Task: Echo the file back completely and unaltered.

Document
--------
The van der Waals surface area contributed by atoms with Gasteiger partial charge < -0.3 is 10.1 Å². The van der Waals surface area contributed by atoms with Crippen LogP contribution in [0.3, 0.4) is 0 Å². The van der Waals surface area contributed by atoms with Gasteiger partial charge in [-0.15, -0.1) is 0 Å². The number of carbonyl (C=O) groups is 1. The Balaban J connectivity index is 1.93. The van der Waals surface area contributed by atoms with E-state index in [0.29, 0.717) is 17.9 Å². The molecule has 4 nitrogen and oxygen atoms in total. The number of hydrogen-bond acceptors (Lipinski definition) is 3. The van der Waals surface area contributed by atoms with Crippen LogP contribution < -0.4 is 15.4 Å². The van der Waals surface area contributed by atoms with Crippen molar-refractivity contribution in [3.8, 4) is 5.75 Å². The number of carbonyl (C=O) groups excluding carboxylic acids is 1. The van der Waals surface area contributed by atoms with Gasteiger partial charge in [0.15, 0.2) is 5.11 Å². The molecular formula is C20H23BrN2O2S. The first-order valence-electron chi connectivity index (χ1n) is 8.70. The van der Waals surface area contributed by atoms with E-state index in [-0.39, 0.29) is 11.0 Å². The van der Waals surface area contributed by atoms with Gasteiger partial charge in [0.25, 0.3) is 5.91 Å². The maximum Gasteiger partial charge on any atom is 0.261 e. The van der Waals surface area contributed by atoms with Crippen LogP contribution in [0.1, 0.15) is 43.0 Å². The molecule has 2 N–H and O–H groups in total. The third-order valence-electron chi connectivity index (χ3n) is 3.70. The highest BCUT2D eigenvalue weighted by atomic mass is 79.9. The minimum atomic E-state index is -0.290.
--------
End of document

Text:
The van der Waals surface area contributed by atoms with Gasteiger partial charge < -0.3 is 10.1 Å². The van der Waals surface area contributed by atoms with Crippen LogP contribution in [0.3, 0.4) is 0 Å². The van der Waals surface area contributed by atoms with Gasteiger partial charge in [-0.15, -0.1) is 0 Å². The number of carbonyl (C=O) groups is 1. The Balaban J connectivity index is 1.93. The van der Waals surface area contributed by atoms with E-state index in [0.29, 0.717) is 17.9 Å². The molecule has 4 nitrogen and oxygen atoms in total. The number of hydrogen-bond acceptors (Lipinski definition) is 3. The van der Waals surface area contributed by atoms with Crippen LogP contribution < -0.4 is 15.4 Å². The van der Waals surface area contributed by atoms with Crippen molar-refractivity contribution in [3.8, 4) is 5.75 Å². The number of carbonyl (C=O) groups excluding carboxylic acids is 1. The van der Waals surface area contributed by atoms with Gasteiger partial charge in [0.15, 0.2) is 5.11 Å². The molecular formula is C20H23BrN2O2S. The first-order valence-electron chi connectivity index (χ1n) is 8.70. The van der Waals surface area contributed by atoms with E-state index in [-0.39, 0.29) is 11.0 Å². The van der Waals surface area contributed by atoms with Gasteiger partial charge in [0.25, 0.3) is 5.91 Å². The maximum Gasteiger partial charge on any atom is 0.261 e. The van der Waals surface area contributed by atoms with Crippen LogP contribution in [0.1, 0.15) is 43.0 Å². The molecule has 2 N–H and O–H groups in total. The third-order valence-electron chi connectivity index (χ3n) is 3.70. The highest BCUT2D eigenvalue weighted by atomic mass is 79.9. The minimum atomic E-state index is -0.290.